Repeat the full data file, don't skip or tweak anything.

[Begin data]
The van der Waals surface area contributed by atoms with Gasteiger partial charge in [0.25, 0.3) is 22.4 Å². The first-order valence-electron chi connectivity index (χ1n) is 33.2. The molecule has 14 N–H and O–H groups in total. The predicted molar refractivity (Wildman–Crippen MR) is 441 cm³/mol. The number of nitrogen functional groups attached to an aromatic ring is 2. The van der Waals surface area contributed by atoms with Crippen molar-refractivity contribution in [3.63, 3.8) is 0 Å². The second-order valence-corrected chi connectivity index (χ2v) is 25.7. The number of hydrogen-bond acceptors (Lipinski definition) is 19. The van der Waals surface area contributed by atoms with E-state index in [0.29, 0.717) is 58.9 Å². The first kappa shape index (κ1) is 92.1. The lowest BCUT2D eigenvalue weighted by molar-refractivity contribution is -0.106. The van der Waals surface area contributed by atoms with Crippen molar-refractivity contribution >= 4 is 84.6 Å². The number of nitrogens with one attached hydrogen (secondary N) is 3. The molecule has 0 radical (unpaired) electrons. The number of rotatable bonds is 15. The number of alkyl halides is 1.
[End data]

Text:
The van der Waals surface area contributed by atoms with Gasteiger partial charge in [0.25, 0.3) is 22.4 Å². The first-order valence-electron chi connectivity index (χ1n) is 33.2. The molecule has 14 N–H and O–H groups in total. The predicted molar refractivity (Wildman–Crippen MR) is 441 cm³/mol. The number of nitrogen functional groups attached to an aromatic ring is 2. The van der Waals surface area contributed by atoms with Crippen molar-refractivity contribution in [3.63, 3.8) is 0 Å². The second-order valence-corrected chi connectivity index (χ2v) is 25.7. The number of hydrogen-bond acceptors (Lipinski definition) is 19. The van der Waals surface area contributed by atoms with E-state index in [0.29, 0.717) is 58.9 Å². The first kappa shape index (κ1) is 92.1. The lowest BCUT2D eigenvalue weighted by molar-refractivity contribution is -0.106. The van der Waals surface area contributed by atoms with Crippen molar-refractivity contribution >= 4 is 84.6 Å². The number of nitrogens with one attached hydrogen (secondary N) is 3. The molecule has 0 radical (unpaired) electrons. The number of rotatable bonds is 15. The number of alkyl halides is 1.